Archive for February 13, 2019

Wednesday, February 13, 2019 [Tweets] [Favorites]

Flickr Moving Away From Yahoo Logins

Don MacAskill:

I am SO happy to announce that @Flickr login without Yahoo is rolling out! Thanks for your patience and support as we worked hard to build & debug. New login page is up, and members will get to update their logins over the coming weeks.

itsnihir:

In preparation for launching our new login system, we’re beginning the rollout today of the new Flickr login page. This will take some time, so hang tight if you don’t see it immediately -- it’s coming!

For now, the login page will still forward you over to Yahoo, where you’ll continue to use the same credentials as always to sign into your Flickr account. The next step in the process will take a few weeks -- we’ll let each member know when it’s time to choose the email address and password you’ll use to log in to Flickr.

I think that’s the only time I use my Yahoo ID these days.

The Future of Blogger and MarsEdit

Daniel Jalkut:

Google is shutting down the Picasa Web Albums API, and MarsEdit will no longer be able to upload images to Blogger/Blogspot blogs.

[…]

This is a very disappointing development, but it sort of comes with the territory for an app such as MarsEdit that supports a variety of services, none of which is under my control. Over the past 12 years, I’ve witnessed the disappearance of services such as Vox and Posterous, and the elimination of support for 3rd party apps by services such as Squarespace.

AR Will Spark the Next Big Tech Platform

Kevin Kelly (tweet):

Someday soon, every place and thing in the real world—every street, lamppost, building, and room—will have its full-size digital twin in the mirrorworld. For now, only tiny patches of the mirrorworld are visible through AR headsets. Piece by piece, these virtual fragments are being stitched together to form a shared, persistent place that will parallel the real world. The author Jorge Luis Borges imagined a map exactly the same size as the territory it represented. “In time,” Borges wrote, “the Cartographers Guilds struck a Map of the Empire whose size was that of the Empire, and which coincided point for point with it.” We are now building such a 1:1 map of almost unimaginable scope, and this world will become the next great digital platform.

[…]

The mirrorworld—a term first popularized by Yale computer scientist David Gelernter—will reflect not just what something looks like but its context, meaning, and function. We will interact with it, manipulate it, and experience it like we do the real world.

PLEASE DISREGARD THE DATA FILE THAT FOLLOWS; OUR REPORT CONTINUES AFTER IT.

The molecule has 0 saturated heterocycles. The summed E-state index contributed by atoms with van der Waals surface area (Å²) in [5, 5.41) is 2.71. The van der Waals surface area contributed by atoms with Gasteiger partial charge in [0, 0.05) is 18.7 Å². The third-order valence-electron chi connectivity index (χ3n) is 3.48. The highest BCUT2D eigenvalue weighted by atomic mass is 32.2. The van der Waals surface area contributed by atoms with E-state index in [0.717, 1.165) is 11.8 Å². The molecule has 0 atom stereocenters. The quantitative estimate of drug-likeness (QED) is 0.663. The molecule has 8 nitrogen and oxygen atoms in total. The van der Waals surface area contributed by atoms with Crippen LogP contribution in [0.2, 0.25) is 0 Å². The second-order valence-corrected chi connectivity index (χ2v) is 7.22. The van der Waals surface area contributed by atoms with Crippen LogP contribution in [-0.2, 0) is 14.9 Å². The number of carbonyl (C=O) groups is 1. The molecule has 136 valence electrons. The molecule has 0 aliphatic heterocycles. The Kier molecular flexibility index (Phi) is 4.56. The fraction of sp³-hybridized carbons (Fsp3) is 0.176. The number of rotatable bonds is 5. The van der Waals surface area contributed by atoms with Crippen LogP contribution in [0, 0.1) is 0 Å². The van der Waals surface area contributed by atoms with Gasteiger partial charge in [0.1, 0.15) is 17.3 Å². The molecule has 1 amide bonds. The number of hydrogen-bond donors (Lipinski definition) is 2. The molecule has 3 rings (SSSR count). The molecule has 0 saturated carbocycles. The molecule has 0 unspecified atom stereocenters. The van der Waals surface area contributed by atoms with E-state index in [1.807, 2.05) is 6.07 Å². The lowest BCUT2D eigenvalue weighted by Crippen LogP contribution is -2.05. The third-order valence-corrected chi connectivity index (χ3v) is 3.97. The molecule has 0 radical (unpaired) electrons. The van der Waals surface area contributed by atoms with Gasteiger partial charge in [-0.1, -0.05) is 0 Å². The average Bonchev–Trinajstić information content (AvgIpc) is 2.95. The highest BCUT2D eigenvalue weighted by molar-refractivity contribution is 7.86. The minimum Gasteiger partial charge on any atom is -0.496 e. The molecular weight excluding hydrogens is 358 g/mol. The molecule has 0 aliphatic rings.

[…]

The mirrorworld will raise major privacy concerns. It will, after all, contain a billion eyes glancing at every point, converging into one continuous view. The mirrorworld will create so much data, big data, from its legions of eyes and other sensors, that we can’t imagine its scale right now. To make this spatial realm work—to synchronize the virtual twins of all places and all things with the real places and things, while rendering it visible to millions—will require tracking people and things to a degree that can only be called a total surveillance state.

I still don’t really understand how this will work or what Apple thinks its role is going to be.

Previously:

Update (2019-03-08): Antti Oulasvirta:

Rant: Nine reasons why I don’t believe in current VR/AR technology.

HoloLens, Magic Leap, and Oculus: Mind-blowing videos, and the market is estimated to explode to $200 billion by 2025 (Statista). So what’s wrong?

HCI research tells why we haven’t seen a killer app yet[…]

Update (2019-03-22): Lauren Goode:

Almost every single time I get a demo of a phone or tablet that supports AR apps the product manager says look you can use it to place virtual furniture before you buy and I am thinking, my dude, how many sofas per year do you think we all buy

Cell Carriers Sold Location Data to Bounty Hunters

Jason Koebler (tweet):

Around 250 bounty hunters and related businesses had access to AT&T, T-Mobile, and Sprint customer location data, according to documents obtained by Motherboard. The documents also show that telecom companies sold data intended to be used by 911 operators and first responders to data aggregators, who sold it to bounty hunters. The data was in some cases so accurate that a user could be tracked to specific spots inside a building.

[…]

A list of a particular customer’s use of the phone location service obtained by Motherboard stretches on for around 450 pages, with more than 18,000 individual phone location requests in just over a year of activity. The bail bonds firm that initiated the requests—known in the industry as phone pings—did not respond to questions asking whether they obtained consent for locating the phones, or what the pings were for.

Joseph Cox:

Some of these bounty hunters then resold location data to those unauthorized to handle it, according to two independent sources familiar with CerCareOne’s operations.

[…]

“This scandal keeps getting worse. Carriers assured customers location tracking abuses were isolated incidents. Now it appears that hundreds of people could track our phones, and they were doing it for years before anyone at the wireless companies took action,” Oregon Senator Ron Wyden said in an emailed statement after presented with Motherboard’s findings.

[…]

“With AT&T, Sprint and T-Mobile phones, LocateURcell.com utilizes GPS technology to track registered cell phones to within a few feet of their location,” the article reads. “With Verizon, they use less-precise cellular triangulation technology.”

Previously: